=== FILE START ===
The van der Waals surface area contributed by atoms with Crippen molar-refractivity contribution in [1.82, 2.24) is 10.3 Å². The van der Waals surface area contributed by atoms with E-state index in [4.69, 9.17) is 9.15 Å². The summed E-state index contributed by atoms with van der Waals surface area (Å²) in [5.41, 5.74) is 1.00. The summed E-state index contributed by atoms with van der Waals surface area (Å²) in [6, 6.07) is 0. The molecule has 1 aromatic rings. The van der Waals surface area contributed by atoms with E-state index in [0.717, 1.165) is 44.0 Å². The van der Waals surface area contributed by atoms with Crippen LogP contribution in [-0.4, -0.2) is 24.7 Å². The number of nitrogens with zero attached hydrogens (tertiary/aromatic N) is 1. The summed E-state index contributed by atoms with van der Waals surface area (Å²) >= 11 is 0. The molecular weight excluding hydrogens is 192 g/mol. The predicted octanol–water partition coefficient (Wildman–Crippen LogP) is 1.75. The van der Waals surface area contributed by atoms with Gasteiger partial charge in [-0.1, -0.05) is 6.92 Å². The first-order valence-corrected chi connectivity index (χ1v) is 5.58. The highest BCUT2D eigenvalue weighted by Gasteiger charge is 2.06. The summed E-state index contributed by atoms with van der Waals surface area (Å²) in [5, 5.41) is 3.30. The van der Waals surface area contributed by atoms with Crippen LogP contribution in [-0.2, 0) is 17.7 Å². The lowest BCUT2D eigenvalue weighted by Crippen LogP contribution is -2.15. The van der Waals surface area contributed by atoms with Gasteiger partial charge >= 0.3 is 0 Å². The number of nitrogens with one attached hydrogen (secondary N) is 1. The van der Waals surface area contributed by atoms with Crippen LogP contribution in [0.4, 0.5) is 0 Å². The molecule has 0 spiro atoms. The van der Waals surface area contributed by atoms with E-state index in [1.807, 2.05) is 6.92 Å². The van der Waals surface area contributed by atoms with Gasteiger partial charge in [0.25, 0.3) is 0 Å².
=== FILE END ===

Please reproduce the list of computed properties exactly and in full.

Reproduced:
The van der Waals surface area contributed by atoms with Crippen molar-refractivity contribution in [1.82, 2.24) is 10.3 Å². The van der Waals surface area contributed by atoms with E-state index in [4.69, 9.17) is 9.15 Å². The summed E-state index contributed by atoms with van der Waals surface area (Å²) in [5.41, 5.74) is 1.00. The summed E-state index contributed by atoms with van der Waals surface area (Å²) in [6, 6.07) is 0. The molecule has 1 aromatic rings. The van der Waals surface area contributed by atoms with E-state index in [0.717, 1.165) is 44.0 Å². The van der Waals surface area contributed by atoms with Crippen LogP contribution in [-0.4, -0.2) is 24.7 Å². The number of nitrogens with zero attached hydrogens (tertiary/aromatic N) is 1. The summed E-state index contributed by atoms with van der Waals surface area (Å²) >= 11 is 0. The molecular weight excluding hydrogens is 192 g/mol. The predicted octanol–water partition coefficient (Wildman–Crippen LogP) is 1.75. The van der Waals surface area contributed by atoms with Gasteiger partial charge in [-0.1, -0.05) is 6.92 Å². The first-order valence-corrected chi connectivity index (χ1v) is 5.58. The highest BCUT2D eigenvalue weighted by Gasteiger charge is 2.06. The summed E-state index contributed by atoms with van der Waals surface area (Å²) in [5, 5.41) is 3.30. The van der Waals surface area contributed by atoms with Crippen LogP contribution in [-0.2, 0) is 17.7 Å². The lowest BCUT2D eigenvalue weighted by Crippen LogP contribution is -2.15. The van der Waals surface area contributed by atoms with Gasteiger partial charge >= 0.3 is 0 Å². The number of nitrogens with one attached hydrogen (secondary N) is 1. The van der Waals surface area contributed by atoms with Crippen LogP contribution in [0.4, 0.5) is 0 Å². The molecule has 0 spiro atoms. The van der Waals surface area contributed by atoms with E-state index in [1.807, 2.05) is 6.92 Å². The van der Waals surface area contributed by atoms with Gasteiger partial charge in [0.25, 0.3) is 0 Å².